GUIDELINES FOR JOURNAL: To learn by experience requires thoughtful reflection about those experiences. Reflection is the key for transforming service into learning. Thus, it is basic to the process of integrating service with academic concepts. An easy and effective method of reflection is journaling. The Service Learning journal is a series of informal writings which respond to your experience in the field. It is designed to enhance knowledge and skills and to increase capacity for reflection and action. Journaling not only demonstrates understanding about sociological concepts and their applications to society; it allows you to practice the skills of writing and critical thinking. You will find the journal to be most helpful if you take a few minutes at the end of each day at the site to write about your experiences there. Each journal entry should include the date and times you worked. When appropriate, you should deliberately apply the sociological concepts learned in class. It is here that your sociological imagination comes into play, so that you examine the intersection of community and your own biography. Before you begin your Service Learning experience, write an initial entry in your journal that discusses your expectations. You may discuss why you chose the specific site or anything that may have influenced your decision. Explore what you hope to get out of the experience, not only in terms of this specific course, but also in terms of your own personal development. Certainly the satisfaction of "doing good:" may be motivation enough, but there are also a number of other skills (social, critical thinking, administrative, cognitive, leadership, etc.) and benefits (self-confidence, knowledge, life experiences, potential job contacts, etc.) you might hope to gain. Think about how you will know when/if you have actually attained the desired benefits and skills. Finally, you should include in this first entry, a discussion of some of your anxieties or concerns about undertaking this project. It is not unreasonable to have such concerns (e.g. fitting in, not knowing what to do, feeling apprehensive or frustrated, etc.) However, articulating them may lead to a better understanding and/or their resolution. Beginning with the first week you are on site, and each subsequent week throughout the semester, post a one page (minimum) journal entry on Bulletin Board. By the end of the semester you should have posted a minimum of 12 entries, though you are not limited to that number. Each must link at least one of the terms from your list to what you experienced that week. You may use a term more than once but each subsequent use must be accompanied by a new term. For example if you reflect on witnessing poverty during week one, you may also write about poverty during weeks four, six and nine, but master status or morbidity or some other concept must also be utilized during those weeks. Immediately after your first service experience on site, take some time to record everything you remember about it. Note all the details, including sights, sounds, odors, tactile sensations, people, furniture, events, animals any and every thing you remember about the experience as well as your feelings associated with it. Remember, the journal you keep is reflective in nature rather than descriptive. Write about your feelings and reactions to the situation. This may include discussions of your emotional responses, contemplation of political implications, reflections on faith and morality, or any topics that move you. Entries should contain a wide range of possibilities, including but not limited to: raise questions, offer criticism, construct social policy, imagine possibilities, relate observations, theorize about an issue.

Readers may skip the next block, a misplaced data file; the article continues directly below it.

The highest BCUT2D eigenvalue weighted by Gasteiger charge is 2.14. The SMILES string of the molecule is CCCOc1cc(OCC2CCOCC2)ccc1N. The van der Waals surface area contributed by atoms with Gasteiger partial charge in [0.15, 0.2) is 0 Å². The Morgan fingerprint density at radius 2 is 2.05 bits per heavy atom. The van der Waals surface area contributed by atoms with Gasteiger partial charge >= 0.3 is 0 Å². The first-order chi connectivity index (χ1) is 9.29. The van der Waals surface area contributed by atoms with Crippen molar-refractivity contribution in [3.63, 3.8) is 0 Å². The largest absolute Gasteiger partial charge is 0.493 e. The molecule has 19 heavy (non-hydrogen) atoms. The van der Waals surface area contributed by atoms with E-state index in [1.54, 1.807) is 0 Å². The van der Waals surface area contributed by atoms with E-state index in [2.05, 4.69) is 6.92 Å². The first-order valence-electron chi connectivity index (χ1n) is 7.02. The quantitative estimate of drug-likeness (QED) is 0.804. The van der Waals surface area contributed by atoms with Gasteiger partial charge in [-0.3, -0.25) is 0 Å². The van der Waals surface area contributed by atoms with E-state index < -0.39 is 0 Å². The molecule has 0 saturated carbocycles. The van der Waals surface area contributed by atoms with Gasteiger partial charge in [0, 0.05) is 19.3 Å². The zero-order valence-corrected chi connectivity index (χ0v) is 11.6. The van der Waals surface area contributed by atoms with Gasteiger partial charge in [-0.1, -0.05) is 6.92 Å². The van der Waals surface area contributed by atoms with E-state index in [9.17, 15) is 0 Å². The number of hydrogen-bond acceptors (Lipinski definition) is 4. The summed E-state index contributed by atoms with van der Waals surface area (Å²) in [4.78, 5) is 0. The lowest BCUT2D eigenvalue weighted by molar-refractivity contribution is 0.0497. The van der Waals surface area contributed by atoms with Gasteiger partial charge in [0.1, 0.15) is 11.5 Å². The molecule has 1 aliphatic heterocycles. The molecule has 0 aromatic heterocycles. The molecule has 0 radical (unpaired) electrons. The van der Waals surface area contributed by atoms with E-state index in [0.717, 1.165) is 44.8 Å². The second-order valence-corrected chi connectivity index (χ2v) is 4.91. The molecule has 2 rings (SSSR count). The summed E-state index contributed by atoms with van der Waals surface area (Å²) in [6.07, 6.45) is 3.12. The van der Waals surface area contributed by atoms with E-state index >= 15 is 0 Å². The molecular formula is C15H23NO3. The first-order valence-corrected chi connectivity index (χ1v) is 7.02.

To be effective, the journal must not be a mere listing of events. It should be a means for you to provide focus to your experience so use it as such. Describe your feelings, perception, questions and ideas about what happened during the day. Let your thoughts roam freely and be candid in your writing.

INTERVIEW GUIDELINES: Although "virtual reality" claims to come as close as possible, people still cannot actually experience becoming someone else. Perspectives can, however, be broadened through a technique that is available to everyone. We become more enlightened about another's situation through dialogue. This assignment entails carrying on a conversation at your site with a person about whom you have little or no knowledge. The word "interview" may be a misnomer because you should not just be asking the person questions; you must also offer information about yourself. Thus, the interview becomes an opportunity to raise the level of understanding for both of you. At some point during the course of the semester identify one client, patron, or employee for an interview to ascertain that person's feelings about his/her connection with the site. Conduct the interview using a prepared list of questions as a guide. Your constructed list of questions should include queries that give you information about the person's cultural background, values and goals as well as his/her experiences at your placement site. Interviewees should be assured that their names will not be used and their responses will be kept strictly confidential, shown only to your instructor. You must, of course, abide by that assurance. You will turn in a typewritten report of your inter view which includes, but is not limited to the following: 1) Name and gender of person 2) Date and place of interview 3) Length of time of interview 4) Summary of the dialogue What is this person's opinion of your site? What else was discussed? Did the person seem comfortable talking to you? Why or why not? What was your level of comfort? 5) Points that caught your attention Did something he/she said evoke any emotion from you? Why? Which emotion and what was said? 6) Value of the discourse What did you learn from the conversation? How might you use this information? What do you have in common with this person?